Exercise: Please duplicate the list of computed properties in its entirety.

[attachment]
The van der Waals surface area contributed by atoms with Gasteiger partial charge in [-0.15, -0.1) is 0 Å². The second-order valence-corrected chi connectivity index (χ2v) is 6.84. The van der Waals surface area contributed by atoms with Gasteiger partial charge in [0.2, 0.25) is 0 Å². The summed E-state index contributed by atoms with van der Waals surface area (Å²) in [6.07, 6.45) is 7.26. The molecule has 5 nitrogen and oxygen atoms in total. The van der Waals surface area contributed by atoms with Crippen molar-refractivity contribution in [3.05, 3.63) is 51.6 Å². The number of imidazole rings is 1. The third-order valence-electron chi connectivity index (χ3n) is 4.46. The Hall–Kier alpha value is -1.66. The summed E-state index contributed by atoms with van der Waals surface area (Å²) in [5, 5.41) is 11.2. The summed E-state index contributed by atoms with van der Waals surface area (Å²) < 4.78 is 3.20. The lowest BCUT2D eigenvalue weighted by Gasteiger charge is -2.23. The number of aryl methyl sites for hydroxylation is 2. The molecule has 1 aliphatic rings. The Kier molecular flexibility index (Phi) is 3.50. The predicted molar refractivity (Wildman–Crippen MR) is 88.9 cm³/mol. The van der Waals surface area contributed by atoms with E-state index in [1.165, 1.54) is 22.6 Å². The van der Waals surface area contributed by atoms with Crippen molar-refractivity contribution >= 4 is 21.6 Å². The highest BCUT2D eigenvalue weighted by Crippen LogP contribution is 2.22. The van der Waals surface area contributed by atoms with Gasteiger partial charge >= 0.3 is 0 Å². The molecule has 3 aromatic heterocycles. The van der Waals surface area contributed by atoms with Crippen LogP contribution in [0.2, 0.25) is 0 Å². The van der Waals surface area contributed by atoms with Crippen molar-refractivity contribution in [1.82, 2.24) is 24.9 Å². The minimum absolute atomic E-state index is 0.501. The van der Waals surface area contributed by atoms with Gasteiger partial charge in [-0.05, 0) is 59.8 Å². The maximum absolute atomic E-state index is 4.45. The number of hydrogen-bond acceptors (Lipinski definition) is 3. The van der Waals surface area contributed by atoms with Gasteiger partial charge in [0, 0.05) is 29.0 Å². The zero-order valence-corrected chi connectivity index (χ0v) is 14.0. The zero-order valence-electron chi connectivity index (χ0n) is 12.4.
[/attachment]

The van der Waals surface area contributed by atoms with Gasteiger partial charge in [-0.15, -0.1) is 0 Å². The second-order valence-corrected chi connectivity index (χ2v) is 6.84. The van der Waals surface area contributed by atoms with Gasteiger partial charge in [0.2, 0.25) is 0 Å². The summed E-state index contributed by atoms with van der Waals surface area (Å²) in [6.07, 6.45) is 7.26. The molecule has 5 nitrogen and oxygen atoms in total. The van der Waals surface area contributed by atoms with Crippen molar-refractivity contribution in [3.05, 3.63) is 51.6 Å². The number of imidazole rings is 1. The third-order valence-electron chi connectivity index (χ3n) is 4.46. The Hall–Kier alpha value is -1.66. The summed E-state index contributed by atoms with van der Waals surface area (Å²) in [5, 5.41) is 11.2. The summed E-state index contributed by atoms with van der Waals surface area (Å²) < 4.78 is 3.20. The lowest BCUT2D eigenvalue weighted by Gasteiger charge is -2.23. The number of aryl methyl sites for hydroxylation is 2. The molecule has 1 aliphatic rings. The Kier molecular flexibility index (Phi) is 3.50. The predicted molar refractivity (Wildman–Crippen MR) is 88.9 cm³/mol. The van der Waals surface area contributed by atoms with E-state index in [1.165, 1.54) is 22.6 Å². The van der Waals surface area contributed by atoms with Crippen molar-refractivity contribution >= 4 is 21.6 Å². The highest BCUT2D eigenvalue weighted by Crippen LogP contribution is 2.22. The van der Waals surface area contributed by atoms with Gasteiger partial charge >= 0.3 is 0 Å². The molecule has 3 aromatic heterocycles. The van der Waals surface area contributed by atoms with Crippen LogP contribution in [0.2, 0.25) is 0 Å². The van der Waals surface area contributed by atoms with Crippen molar-refractivity contribution in [1.82, 2.24) is 24.9 Å². The minimum absolute atomic E-state index is 0.501. The van der Waals surface area contributed by atoms with Gasteiger partial charge in [-0.05, 0) is 59.8 Å². The maximum absolute atomic E-state index is 4.45. The number of hydrogen-bond acceptors (Lipinski definition) is 3. The van der Waals surface area contributed by atoms with Gasteiger partial charge in [0, 0.05) is 29.0 Å². The zero-order valence-corrected chi connectivity index (χ0v) is 14.0. The zero-order valence-electron chi connectivity index (χ0n) is 12.4.